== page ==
It’s the offseason for the Pittsburgh Steelers and there are so many topics to talk and write about. Free agents, the coordinator conundrum, the next quarterback, the NFL Draft, signings, retirements and breaking news will all be covered here at BTSC. But who’s going to give you little-known-facts out of the 500 Level?
Luckily, your one-stop, and non-stop, shop for everything Steelers employs a Steelers fan that was allegedly dropped on his head as a one-year-old during the Immaculate Reception. Useless and somewhat fascinating facts are his forte. So, here we are with off-the-wall thoughts from the dark side of a black-and-gold brain that nobody asked for. But the joke’s on you as you’ll be telling your peeps something you read here later.
If you’ve read a legal thriller over the past 34 years, odds are that it was written by John Grisham. If you don’t read, then you first saw one of his books adapted into a feature film, the first one being The Firm in 1993. Grisham was born in Jonesboro, Arkansas and matriculated at Mississippi State University, before attending The University of Mississippi School of Law. As a lawyer and a member of the Mississippi House of Representatives, Grisham started writing about law. His books have sold over 300 million copies worldwide. Although never a Steel City resident, the New York Times No. 1 Best Seller is a big fan of the Pirates and Steelers and used the city as the setting for 2009’s The Associate. Grisham definitely won over Steelers fans when, in 2007’s Playing for Pizza, the Cleveland Browns blew an insurmountable lead and lost the Super Bowl.
BTSC Steelers Jeopardy
(Answer at bottom of article)
Over the years, the Pittsburgh Steelers had players that made their numbers legendary and, hence, undistributable to incoming players. Here is a sampling of some original numbers that players switched out of to more memorable ones over the years.
No. 86 Hines Ward: Wore No. 15 for the 1998 Preseason
No. 93 Jason Worilds: Wore No. 97 for his rookie season of 2010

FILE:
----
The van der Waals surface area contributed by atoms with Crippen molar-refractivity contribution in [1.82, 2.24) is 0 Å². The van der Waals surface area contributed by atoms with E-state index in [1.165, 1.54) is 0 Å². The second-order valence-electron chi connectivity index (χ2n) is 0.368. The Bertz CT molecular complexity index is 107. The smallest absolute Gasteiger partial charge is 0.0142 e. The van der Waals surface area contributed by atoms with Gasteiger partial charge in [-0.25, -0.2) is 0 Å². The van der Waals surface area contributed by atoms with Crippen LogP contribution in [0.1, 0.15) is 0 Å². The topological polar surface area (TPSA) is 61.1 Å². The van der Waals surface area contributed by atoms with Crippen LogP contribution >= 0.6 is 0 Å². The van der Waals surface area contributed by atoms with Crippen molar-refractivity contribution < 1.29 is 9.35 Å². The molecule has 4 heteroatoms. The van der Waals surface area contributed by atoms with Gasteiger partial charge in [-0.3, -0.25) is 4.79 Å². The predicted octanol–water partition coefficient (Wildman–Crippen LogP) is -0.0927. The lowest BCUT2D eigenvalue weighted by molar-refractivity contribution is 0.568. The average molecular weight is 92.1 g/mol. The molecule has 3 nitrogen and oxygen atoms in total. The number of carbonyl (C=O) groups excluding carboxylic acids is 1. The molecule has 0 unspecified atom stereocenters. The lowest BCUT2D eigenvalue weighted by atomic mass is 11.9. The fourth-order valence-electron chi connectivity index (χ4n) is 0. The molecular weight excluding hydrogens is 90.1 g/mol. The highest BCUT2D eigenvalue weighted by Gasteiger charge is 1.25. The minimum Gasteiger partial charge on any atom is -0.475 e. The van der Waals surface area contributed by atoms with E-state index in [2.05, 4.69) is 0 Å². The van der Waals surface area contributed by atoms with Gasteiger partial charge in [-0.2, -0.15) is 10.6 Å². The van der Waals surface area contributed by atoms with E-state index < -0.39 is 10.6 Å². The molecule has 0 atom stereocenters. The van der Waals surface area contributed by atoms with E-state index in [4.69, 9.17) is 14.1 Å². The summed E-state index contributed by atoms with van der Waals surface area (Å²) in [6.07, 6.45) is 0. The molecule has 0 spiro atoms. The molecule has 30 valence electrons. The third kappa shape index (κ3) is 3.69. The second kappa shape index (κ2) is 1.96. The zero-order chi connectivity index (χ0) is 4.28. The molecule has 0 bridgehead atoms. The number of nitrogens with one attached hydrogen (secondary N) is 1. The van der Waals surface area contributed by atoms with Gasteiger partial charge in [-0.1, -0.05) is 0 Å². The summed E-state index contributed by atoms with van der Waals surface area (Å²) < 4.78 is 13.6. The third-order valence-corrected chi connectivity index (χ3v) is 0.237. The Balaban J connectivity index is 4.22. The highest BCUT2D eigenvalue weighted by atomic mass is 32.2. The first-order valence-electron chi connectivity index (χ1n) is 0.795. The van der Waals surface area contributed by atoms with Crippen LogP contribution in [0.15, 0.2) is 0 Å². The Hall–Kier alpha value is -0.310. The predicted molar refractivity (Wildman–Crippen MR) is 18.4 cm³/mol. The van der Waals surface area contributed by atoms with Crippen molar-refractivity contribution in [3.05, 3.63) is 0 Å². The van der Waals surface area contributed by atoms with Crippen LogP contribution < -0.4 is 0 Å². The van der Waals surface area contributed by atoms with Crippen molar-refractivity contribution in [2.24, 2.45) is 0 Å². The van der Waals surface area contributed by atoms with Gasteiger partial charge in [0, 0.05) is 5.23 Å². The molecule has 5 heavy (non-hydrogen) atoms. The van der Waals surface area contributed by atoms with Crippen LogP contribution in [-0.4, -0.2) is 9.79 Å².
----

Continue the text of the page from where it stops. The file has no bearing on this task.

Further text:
No. 66 Alan Faneca: Wore No. 65 for his first two seasons of 1998 and 1999
No. 75 Joe Greene: Wore No. 72 for the 1969 Preseason
No. 20 Rocky Bleier: Wore No. 26 for his rookie season of 1968
No. 92 James Harrison: Wore No. 93 for his rookie season of 2002
No. 97 Cameron Heyward: Wore No. 95 for the 2011 Preseason
No. 56 Ray Mansfield: Wore No. 73 for his first four Steelers season from 1964-1967 until wearing No. 56 for his remaining nine seasons
No. 23 Joe Haden: Wore No. 21 for his first Steelers season in 2017
No. 28 Mike Hilton: Wore No. 31 for his first of four Steelers seasons in 2017
No. 30 Frank Pollard: Wore No. 44 for his first three of nine Steelers seasons from 1980-1982
No. 79 Larry Brown: Wore No. 87 for his first six Steelers season from 1971-1976 as a tight end. Wore No. 79 for his remaining eight seasons until his retirement after the 1984 season.
No. 80 Plaxico Burress: Wore No. 88 for the 2000 Preseason
Real Name Madness
We love citing middle names of members of the Men of Steel here at Behind the Steel Curtain, but real first names are fun to unveil as well. In the past, we have cited FeDerius Terrell Edmunds, Trent Jordan Watt and Brett Mason Rudolph, but who else? Hence, the “More You Know Given Name of the Week”. This week we feature our buddy from Texas A&M.
Devodrick “Buddy” Johnson
This Week’s Birthdays of Steel
6/5 - Fred Johnson (1997), Damontae Kazee (1993), Marion Motley (1920), Tuzar Skipper (1995)
6/6 - Steve Sader (1916)
6/7 - Terance Mathis (1967), Sean Spence (1990)
6/8 - Kelvin Beachum (1989), Ron Johnson (1956), Byron “Whizzer’ White (1917)
6/9 - John Brown (1939), Craig Colquitt (1954), Doug Legursky (1986)
6/10 - John Baker (1935). David Dunn (1972). Fred Foggie (1969),
6/11 - Tyler Grisham (1987)
Not every NFL player retires with their original team, having played with no other franchise. We may try to forget the image of our Steel Heroes wearing another uniform, but it’s a part of fandom and legends sometimes change team colors. Willie Parker wasn’t in Pittsburgh long, but is regarded as a black-and-gold hero after going from undrafted to the owner of the longest run in Super Bowl history. After a 6-year career from 2004-2009, “Fast Willie” went to Washington, but never played beyond the preseason. However, the sight of No. 77 wearing the burgundy and gold as a Washington Redskin was disconcerting.
Blues Black & Golds
Speaking of Parker, Willie did not have a stellar college career at North Carolina. He only rushed for 1,172 yards in four years but was noticed by Dan Rooney Jr. Here’s what FWP looked like as a Tar Heel.
Steelers Jeopardy Answer in the Form of a Question: Who is Jason Worilds?
It was speculated that Worilds left football to embrace his life as a Jehovah’s Witness.
So, there you have it. Anybody can spout out stat after stat, but not everybody can embrace the colorful and personal side of the Pittsburgh Steelers. So, the more you know, the more you can stupefy your friends, family and neighbors with your big, black-and-gold brain.
We’ll see you right here next week. Until then keep your feet on the ground and keep reaching for the hypocycloids.